For higher education, I attended Stanford University, University of the Pacific, Brooks Institute of Fine Art in Santa Barbara, and Otis Art Institute in Los Angeles. During a solid stretch of eight years, I earned three degrees: a Bachelor’s Degree in French Literature, a Bachelor’s Degree in Fine Art, and a Master’s of Fine Art Degree. Then life threw me a curve ball when my father died soon thereafter. So I returned to San Francisco, where I applied my art training to window display design. While employed as the front window set designer for the Magnin stores, I won first place in the annual competition for San Francisco’s Christmas windows in Union Square.
A few years later I relocated to Marin County (a ten minute drive from San Francisco), where I met my husband-to-be, William Grace Shaw, an ordained Buddhist priest. Although William led a Spartan lifestyle, he was born to an affluent family. His stepfather, who adopted him at age five, was Curtiss E. Frank: Vice President of Reuben H. Donnelley Corporation, President of Dunn and Bradstreet, Mayor of Yonkers, New York, and an associate on a task force for the President of the United States.
We were married at the San Francisco Zen Center on Page Street. Knelt down before an ordained Soto Zen priest and facing a small gathering of family and friends, we became husband and wife. Unfortunately, five years later a rare lung disease ended William’s life, and I was left to suffer widowhood. In honor of his Buddhist faith, I held the funeral observance at Green Gulch Farm, a Zen Buddhist farming colony located in Marin County on the way to Stinson Beach. And if I were to compare, I would say his memorial service was more beautiful than our wedding ritual was. The passing of a most elegant man was embraced by the entire Zen community as people came forth to deliver personal speeches and memorial chants.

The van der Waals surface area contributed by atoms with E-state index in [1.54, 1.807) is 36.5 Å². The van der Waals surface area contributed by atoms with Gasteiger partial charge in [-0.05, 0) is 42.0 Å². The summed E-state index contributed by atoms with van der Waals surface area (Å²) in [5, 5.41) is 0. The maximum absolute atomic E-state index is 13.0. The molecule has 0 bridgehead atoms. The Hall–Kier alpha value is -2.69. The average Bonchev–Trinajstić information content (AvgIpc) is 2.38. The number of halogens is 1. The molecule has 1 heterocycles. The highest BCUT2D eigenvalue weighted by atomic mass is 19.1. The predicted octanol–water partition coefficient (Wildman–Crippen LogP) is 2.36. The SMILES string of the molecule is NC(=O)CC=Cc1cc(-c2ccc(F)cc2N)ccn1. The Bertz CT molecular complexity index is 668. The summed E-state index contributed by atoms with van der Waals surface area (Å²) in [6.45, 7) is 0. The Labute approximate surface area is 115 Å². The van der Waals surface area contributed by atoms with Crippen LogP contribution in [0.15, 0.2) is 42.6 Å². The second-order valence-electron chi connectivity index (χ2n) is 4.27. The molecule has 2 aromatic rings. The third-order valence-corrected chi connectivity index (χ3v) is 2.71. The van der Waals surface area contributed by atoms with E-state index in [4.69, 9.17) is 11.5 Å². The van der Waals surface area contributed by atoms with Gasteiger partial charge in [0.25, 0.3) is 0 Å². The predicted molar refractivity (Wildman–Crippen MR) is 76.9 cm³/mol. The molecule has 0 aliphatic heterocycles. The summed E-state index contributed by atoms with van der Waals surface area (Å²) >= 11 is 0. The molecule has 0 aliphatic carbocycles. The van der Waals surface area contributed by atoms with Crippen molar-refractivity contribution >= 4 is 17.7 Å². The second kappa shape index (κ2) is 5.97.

My grieving process was long and drawn out. The loss of my husband renewed the bereavement of my father and I spiraled down. Then I adopted a cat and she became my finest friend. Maybe it was the sound of her “whirr” that resuscitated me, but I finally launched the career for which I had been trained when I returned to my love of figurative and portraiture art. For the most part, I worked with oil paint while investigating color combinations and application techniques. Over time my resume reflected showings, publications, and various awards including a first place award granted by the Marin Arts Council. Nine years later, my paintings had been represented in ten states in America. My last showing was in a New York international competition juried by the well-recognized New York painter Janet Fish. Because she is tremendously acclaimed and an influential realist painter in the world of modern art, her approval signified the highest moment of my career.
When I put down my paint brushes for good, my friends were bewildered and asked “Why?” I explained that it was simply time to stop. Consequently, I am now writing fiction, using words to describe the images and stories I would paint. Some might say, “At this stage, you’ll never break through.” And I would say to them, “Perhaps, but I’m a very ambitious person, and I’m the flesh and blood of Ralph Waldo Emerson.”